So, your child has finally reached that point in his or her life where they haven’t quite hit adulthood, but they’re beginning to become eligible for privileges under Nevada law. Given that car accidents in Las Vegas are a common occurrence, handing over the keys to your son or daughter can be quite harrowing. It can help both you and your child review Nevada’s driving laws and the potential consequences if caught violating them. Though the Schnitzer Law Firm stands ready as the top personal injury law firm in Las Vegas for you, hopefully, these tips will make it less likely that your teen will require an injury lawyer in Las Vegas!
It goes without saying that driving with no license is illegal. As a matter of fact, the date at which your teen will be legally eligible for a license gets pushed back if they are convicted of this!
Your teen is eligible for a supervised driver’s permit when they turn exactly 15 and a half years old. The parent(s) must apply with a minor under 18 years of age, and the teen will need to take a written skills test as well as a vision test to get their permit. Remember, the state of Nevada requires that people under 18 applying for a permit is either enrolled in high school or have graduated!
Nevada requires that teen drivers first document 50 practice hours (at least 10 of which are at night) before a license can be granted. Even if it’s a parent, the person supervising the teen with a permit must have held a license for more than one year and be over 21.
Though this requirement is usually fulfilled at any high school automatically, all teens must complete a 30-hour driver’s education program before they’re eligible for a license. Finally, a provisional license can only be given to someone who is at least 16, and the teen can not have gotten any moving violations or been found to be at-fault in an accident during the permit period.
Provisional License Rules
As long as your teen is under 18, they are not allowed to have other passengers also under 18 for the first six months; there is an exception for immediate family members. Nevada has a notably strict curfew for teen drivers; they are not permitted to drive between 10 PM and 5 AM unless it is to a school event or work.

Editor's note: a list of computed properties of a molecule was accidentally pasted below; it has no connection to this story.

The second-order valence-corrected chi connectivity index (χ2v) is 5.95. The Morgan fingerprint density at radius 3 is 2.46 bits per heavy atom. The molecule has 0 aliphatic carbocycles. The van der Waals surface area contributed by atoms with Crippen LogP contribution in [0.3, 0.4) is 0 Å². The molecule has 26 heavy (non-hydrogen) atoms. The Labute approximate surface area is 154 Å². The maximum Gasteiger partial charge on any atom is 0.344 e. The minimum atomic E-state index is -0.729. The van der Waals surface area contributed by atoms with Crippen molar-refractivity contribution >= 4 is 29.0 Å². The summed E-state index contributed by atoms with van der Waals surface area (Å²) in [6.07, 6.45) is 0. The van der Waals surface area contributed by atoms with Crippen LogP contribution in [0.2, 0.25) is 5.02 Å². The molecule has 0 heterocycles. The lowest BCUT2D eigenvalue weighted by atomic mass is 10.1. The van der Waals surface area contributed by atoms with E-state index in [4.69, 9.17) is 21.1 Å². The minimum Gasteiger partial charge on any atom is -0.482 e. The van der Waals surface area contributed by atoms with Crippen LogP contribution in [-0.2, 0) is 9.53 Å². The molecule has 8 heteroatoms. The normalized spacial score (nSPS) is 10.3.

If all goes well, your teen will be eligible to apply for an unrestricted license the day they turn 18. These rules will not apply at that point.
Alcohol and Drugs
Many teens choose to experiment with drugs and/or alcohol. Though it may not seem intuitive, many states, including Nevada, have a so-called “use it or lose it” law regarding underage drinking. Separate from DUI laws, your teen’s license could be revoked if they violate this rule.
In Nevada, under NRS 202.020, it is a misdemeanor for anyone under the age of 21 to publicly possess alcohol. There are exceptions, such as if the alcohol is consumed with parents or if it’s consumed in specific private locations. The penalty for violation for anyone under 21 is up to 6 months’ confinement and/or $1,000 in fines.
Though minors under 18 will only face juvenile court and can only be found “delinquent” rather than “guilty,” only people under 18 can lose their licenses for both attempting to purchase or purchasing alcohol while under 21 and for publicly possessing alcohol, regardless of who bought it. This loss of license is anywhere from 9 months to 24 months. Unlike most states, evidence of the sole consumption of alcohol does not trigger this penalty in Nevada.
Driving Under the Influence
As most know, the BAC limit for people of a state’s legal drinking age in the US is generally .08. However, for people under 21, Nevada sets the cap at .02. If your teen is found to be driving while at a BAC level higher than this, they’ll face a fine between $400 and $1,000 or the equivalent in community service and a suspended jail sentence.
Should the BAC of anyone under 21 be above .02 but less than .08, a first-time offender’s license is suspended for 90 days. If the BAC level is above .08, penalties in terms of license loss are the same as adults face, progressively going from 185 days to 1 year to 3 years. Note that an SR-22 is required for a minimum of 3 years for even the first conviction of driving with a BAC above .08 (as if teen insurance weren’t already expensive enough!).
Generally speaking, the presence of other intoxicants, such as THC and illegal drugs, will be treated identically to the adult version of the charge.
Though your teen driver should be familiar with Nevada’s traffic laws, here are some of the most important ones for them to remember.
It is illegal to use a cell phone while driving. Fines progress from $50 to $100 to $250 and are doubled if the offense occurs in a work zone. Though no demerit points are given the first time someone is caught, it’s 4 license points thereafter.
Speeding is a common offense, given the vast open nature of many roads in the state. Technically, going even 1 mph over the limit is a misdemeanor, but jail would only be a consequence for an exceedingly egregious offense. Fines can be set at up to $20 per mph over the limit.
Points are generally assigned for any speeding ticket other than most minor offenses on rural, high-speed roads (when up to 10 mph over the limit in a 60 or 65 mph speed zone and up to 5 mph over the limit in a 70, 75, or 80 mph speed zone during the day).
Every parent hopes that their teen will acclimate well in society and abide by the rules of the road. If your teen is accused of almost any traffic infraction, it could lead to their license being revoked or other exceedingly harsh penalties. Regardless, you should talk to esteemed lawyers in the field, such as the Schnitzer Law Firm. You can send us a message here, email us at Contact@TheSchnitzerLawFirm.com, or call us at 702-960-4050 24/7!